Standardizing Port Visit Requirements in the Pacific

“In order to make assured conquests it is necessary always to proceed within the rules: to advance, to establish yourself solidly, to advance and establish yourself again, and always prepare to have within reach of your army your resources and your requirements.”

— Frederick the Great: Instructions for His Generals, ii, (1747)

 

Although Frederick the Great stated this in a different era, the points still ring true, especially in the era of sequestration, budget reductions and dwindling resources. 

 A structured approach of preparation and validating requirements perseveres to reach the goal.  Comparatively, the $180 million we spend annually to procure Husbanding support for our fleet units to non-Navy ports is small in light of other operational or new construction budget lines, but this expenditure represents a significant amount of Type Command (TYCOM) budgets, and must be spent wisely to ensure we maintain our resources and meet our requirements.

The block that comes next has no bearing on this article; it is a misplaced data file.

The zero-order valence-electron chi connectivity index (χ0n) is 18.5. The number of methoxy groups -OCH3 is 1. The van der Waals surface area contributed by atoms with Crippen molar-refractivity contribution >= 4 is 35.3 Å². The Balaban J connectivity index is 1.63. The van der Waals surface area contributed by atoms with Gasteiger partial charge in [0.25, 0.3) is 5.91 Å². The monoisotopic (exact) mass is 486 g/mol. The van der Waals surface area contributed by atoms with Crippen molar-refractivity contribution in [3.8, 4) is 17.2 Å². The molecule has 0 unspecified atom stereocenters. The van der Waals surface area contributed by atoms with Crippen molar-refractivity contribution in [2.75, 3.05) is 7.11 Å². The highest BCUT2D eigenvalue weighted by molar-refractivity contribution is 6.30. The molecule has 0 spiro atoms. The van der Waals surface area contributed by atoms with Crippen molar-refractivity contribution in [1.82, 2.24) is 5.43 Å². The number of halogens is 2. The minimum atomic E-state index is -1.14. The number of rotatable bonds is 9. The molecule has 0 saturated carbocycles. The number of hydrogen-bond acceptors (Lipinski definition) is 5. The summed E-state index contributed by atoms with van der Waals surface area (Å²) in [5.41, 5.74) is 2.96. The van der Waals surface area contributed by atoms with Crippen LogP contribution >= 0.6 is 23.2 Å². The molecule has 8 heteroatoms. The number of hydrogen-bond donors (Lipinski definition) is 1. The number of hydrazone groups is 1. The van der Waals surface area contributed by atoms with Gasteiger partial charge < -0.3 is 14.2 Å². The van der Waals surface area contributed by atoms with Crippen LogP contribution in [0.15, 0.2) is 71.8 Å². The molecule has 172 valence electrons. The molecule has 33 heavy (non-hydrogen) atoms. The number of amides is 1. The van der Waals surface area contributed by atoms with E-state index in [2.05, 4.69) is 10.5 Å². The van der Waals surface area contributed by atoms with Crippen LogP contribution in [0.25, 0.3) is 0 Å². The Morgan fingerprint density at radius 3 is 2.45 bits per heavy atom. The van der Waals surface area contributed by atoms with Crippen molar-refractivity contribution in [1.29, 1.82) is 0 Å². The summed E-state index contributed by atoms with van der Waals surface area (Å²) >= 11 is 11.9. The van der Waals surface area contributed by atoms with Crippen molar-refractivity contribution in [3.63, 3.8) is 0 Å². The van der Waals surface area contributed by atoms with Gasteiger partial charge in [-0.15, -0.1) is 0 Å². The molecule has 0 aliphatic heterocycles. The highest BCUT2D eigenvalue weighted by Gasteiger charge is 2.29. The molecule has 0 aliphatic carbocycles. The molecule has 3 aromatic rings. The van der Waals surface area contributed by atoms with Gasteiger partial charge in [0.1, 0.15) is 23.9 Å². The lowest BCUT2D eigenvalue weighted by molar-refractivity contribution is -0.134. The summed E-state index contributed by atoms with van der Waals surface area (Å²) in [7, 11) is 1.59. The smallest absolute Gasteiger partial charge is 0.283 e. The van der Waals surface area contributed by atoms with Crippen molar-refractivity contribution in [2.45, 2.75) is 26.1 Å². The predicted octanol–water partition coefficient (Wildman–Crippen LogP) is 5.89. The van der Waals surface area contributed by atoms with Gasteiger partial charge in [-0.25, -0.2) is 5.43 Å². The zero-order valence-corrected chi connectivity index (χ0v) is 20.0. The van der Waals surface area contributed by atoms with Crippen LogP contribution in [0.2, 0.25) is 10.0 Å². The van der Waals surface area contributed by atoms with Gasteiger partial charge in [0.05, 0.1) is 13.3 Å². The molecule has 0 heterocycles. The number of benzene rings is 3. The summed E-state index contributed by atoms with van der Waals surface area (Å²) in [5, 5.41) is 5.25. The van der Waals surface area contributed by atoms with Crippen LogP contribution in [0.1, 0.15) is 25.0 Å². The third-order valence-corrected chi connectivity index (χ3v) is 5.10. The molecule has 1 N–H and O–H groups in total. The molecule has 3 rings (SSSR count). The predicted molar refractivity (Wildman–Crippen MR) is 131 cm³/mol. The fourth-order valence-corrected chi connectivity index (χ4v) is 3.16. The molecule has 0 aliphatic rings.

The Husbanding Contract process.

The Husbanding Contract process.

 Government contracts require us to proceed within a defined set of rules, and changing requirements of our ships while in foreign locations affect the resources available to support the fleet.

 In today’s financial environment, we need to find new ways to reduce costs and further standardize our rule sets.  Every Fleet has unique challenges for port visits.  2nd and 3rd Fleets use different contracting rules than other fleets due to covering the United States.  4th Fleet and Navy Africa have remote locations with a growing number of visits generally supporting smaller ships.  5th Fleet has the highest number of visits, but to a relatively small number of ports.  6th Fleet competes with a busy and highly competitive market with many different ports.  The 7th Fleet Area of Responsibility (AOR) covers nearly a third of the earth’s ocean surface area, and has long been a challenging location for port visits for several reasons.